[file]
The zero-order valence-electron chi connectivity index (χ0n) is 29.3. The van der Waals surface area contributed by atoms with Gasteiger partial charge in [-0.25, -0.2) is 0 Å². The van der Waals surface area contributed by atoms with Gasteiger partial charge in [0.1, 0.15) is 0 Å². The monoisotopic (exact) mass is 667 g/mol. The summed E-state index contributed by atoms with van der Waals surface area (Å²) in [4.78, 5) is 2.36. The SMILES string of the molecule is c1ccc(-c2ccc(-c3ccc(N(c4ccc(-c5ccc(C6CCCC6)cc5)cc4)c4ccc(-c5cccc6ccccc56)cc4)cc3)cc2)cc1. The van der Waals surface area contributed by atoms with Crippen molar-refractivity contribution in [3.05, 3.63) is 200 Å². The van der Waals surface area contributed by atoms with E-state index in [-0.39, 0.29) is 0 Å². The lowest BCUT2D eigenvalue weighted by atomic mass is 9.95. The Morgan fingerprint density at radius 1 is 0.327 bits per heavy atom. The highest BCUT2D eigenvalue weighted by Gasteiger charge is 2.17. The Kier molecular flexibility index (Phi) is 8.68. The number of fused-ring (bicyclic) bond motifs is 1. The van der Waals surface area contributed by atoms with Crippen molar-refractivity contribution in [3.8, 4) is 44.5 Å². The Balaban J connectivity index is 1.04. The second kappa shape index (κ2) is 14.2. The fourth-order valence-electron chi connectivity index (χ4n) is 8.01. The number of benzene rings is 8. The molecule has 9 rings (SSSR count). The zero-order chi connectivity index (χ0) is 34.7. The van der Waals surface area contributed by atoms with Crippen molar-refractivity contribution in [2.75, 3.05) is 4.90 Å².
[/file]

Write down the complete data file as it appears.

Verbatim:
The zero-order valence-electron chi connectivity index (χ0n) is 29.3. The van der Waals surface area contributed by atoms with Gasteiger partial charge in [-0.25, -0.2) is 0 Å². The van der Waals surface area contributed by atoms with Gasteiger partial charge in [0.1, 0.15) is 0 Å². The monoisotopic (exact) mass is 667 g/mol. The summed E-state index contributed by atoms with van der Waals surface area (Å²) in [4.78, 5) is 2.36. The SMILES string of the molecule is c1ccc(-c2ccc(-c3ccc(N(c4ccc(-c5ccc(C6CCCC6)cc5)cc4)c4ccc(-c5cccc6ccccc56)cc4)cc3)cc2)cc1. The van der Waals surface area contributed by atoms with Crippen molar-refractivity contribution in [3.05, 3.63) is 200 Å². The van der Waals surface area contributed by atoms with E-state index in [-0.39, 0.29) is 0 Å². The lowest BCUT2D eigenvalue weighted by atomic mass is 9.95. The Morgan fingerprint density at radius 1 is 0.327 bits per heavy atom. The highest BCUT2D eigenvalue weighted by Gasteiger charge is 2.17. The Kier molecular flexibility index (Phi) is 8.68. The number of fused-ring (bicyclic) bond motifs is 1. The van der Waals surface area contributed by atoms with Crippen molar-refractivity contribution in [3.8, 4) is 44.5 Å². The Balaban J connectivity index is 1.04. The second kappa shape index (κ2) is 14.2. The fourth-order valence-electron chi connectivity index (χ4n) is 8.01. The number of benzene rings is 8. The molecule has 9 rings (SSSR count). The zero-order chi connectivity index (χ0) is 34.7. The van der Waals surface area contributed by atoms with Crippen molar-refractivity contribution in [2.75, 3.05) is 4.90 Å².